1. How was the organization prepared for the change? Whirlpool thought they were ready to go live with SAP until September 18, 1999. Whirlpool seemed to be making all the right moves, like dispatcher assignment, having centralized pricing, and vendor interfacing. Even the best laid plans don’t always work. Everything seemed to be going smoothly at first because there were only 1000 system users, once 4,000 users were on the system, performance deteriorated which lead to 4-8 weeks delivery delays to which some customer cancelled their order and went with a competitor.
Whirlpool should never have gone live until they realized what impact the red flags meant. 2. Was the problem with employees, whose jobs had changed, dealt with properly? Whirlpools values are: respect, integrity, teamwork, learning to lead and spirit of winning, Whirlpool did not show any of qualities to their employees when requiring unreasonable timelines and insufficient or improper training. No employees were not dealt with properly, because where is the incentive for the service technicians who now need to add additional routes to their areas as well as handling more calls per day leading to unreasonable timelines.
Also the call center workers who are now going to be required to answer more challenging questions with no training will lead to inexperienced or incompetent consultants. 3. How were the customers and vendors communicated with about the changed procedures for interfacing in various transactions with Whirlpool? Whirlpool started with four small and midsize vendors who were to use Easy EDI first then continued on to the 300 largest vendors.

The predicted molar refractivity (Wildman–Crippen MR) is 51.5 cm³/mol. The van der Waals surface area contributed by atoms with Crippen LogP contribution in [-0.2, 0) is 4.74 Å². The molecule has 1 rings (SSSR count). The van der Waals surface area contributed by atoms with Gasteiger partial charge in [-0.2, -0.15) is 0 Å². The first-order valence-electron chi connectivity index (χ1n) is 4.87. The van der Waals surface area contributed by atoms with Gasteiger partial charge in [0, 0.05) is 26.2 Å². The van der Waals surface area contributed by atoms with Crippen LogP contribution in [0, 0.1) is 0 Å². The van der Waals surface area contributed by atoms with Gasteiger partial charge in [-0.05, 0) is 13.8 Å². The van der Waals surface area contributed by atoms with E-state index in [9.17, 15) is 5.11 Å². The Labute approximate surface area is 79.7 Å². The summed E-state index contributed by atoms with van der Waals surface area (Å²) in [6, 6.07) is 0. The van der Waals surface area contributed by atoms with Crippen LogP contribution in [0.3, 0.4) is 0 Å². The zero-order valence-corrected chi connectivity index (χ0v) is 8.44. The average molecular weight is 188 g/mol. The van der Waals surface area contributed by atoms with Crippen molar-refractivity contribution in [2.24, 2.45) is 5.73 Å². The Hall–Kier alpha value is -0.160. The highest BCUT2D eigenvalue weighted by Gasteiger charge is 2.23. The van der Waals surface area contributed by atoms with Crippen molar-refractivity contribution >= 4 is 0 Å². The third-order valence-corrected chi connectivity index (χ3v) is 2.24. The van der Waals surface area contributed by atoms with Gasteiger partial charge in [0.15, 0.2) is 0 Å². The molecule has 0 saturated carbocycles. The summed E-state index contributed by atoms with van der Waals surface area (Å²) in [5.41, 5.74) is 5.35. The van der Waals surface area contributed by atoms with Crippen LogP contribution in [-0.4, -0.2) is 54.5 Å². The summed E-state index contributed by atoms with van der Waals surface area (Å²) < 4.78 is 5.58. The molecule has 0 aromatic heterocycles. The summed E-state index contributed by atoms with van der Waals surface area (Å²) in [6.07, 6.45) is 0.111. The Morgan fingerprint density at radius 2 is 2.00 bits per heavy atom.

As stated by Best Buy who had no issues with filling their orders because they placed a large order in the summer to avoid getting snared in the computer conversion ¹ 4. How were IT employees prepared for interfacing with external consultants? They weren’t. Whirlpool should never have gone live due to lack of insufficient testing. Once they were informed that there were red flags, even though some companies go live with red flags, they needed to do further testing. The interfaces was too complex and there was a lack of management participation 5.
Evaluate the steps that were taken in the ERP activities. Which were done well and which could be improved? The dispatcher assignment –the fact that Whirlpool will consolidated 22 field offices into one hub, even though it takes away the intimate knowledge, it still saves money. Centralized Pricing – no wonder it takes 110 days to reprice its entire product line, when you are trying to manage an 180,000 line report. The centralized pricing will make Whirlpool more competitive in its 170 countries worldwide.
Very smart move. Vendor interface – the fact that Whirlpool will save $600,000 a year to move to Easy EDI is a no brainer. It will also allow the customer to have accurate data on their orders along with better customer satisfaction. Remember the best customer is a return customer. 6. Do you think SAP should be held accountable for any of the problems faced by Whirlpool? Why? Yes I think SAP should be held responsible, after all it is their systems and name that were on the line.
If they knew that there were Red Flags, why would they allow Whirlpool to make the decision to go-live? Even though SAP said that many companies have multiple Red Flags and hundreds of little problems, when compared to just two that Whirlpool had, SAP should have stated its reason why the go-live was a bad idea since it was SAPs programs that were on the line. Bibliography “Whirlpool Hits Shipping Delays over Glitch in SAP Software” Wall Street Journal, December 3, 1999, http://online. wsj. com/article/SB941595437640862948. djm. html
Cite this Whirlpool Corporation – Giving ERP a Spin
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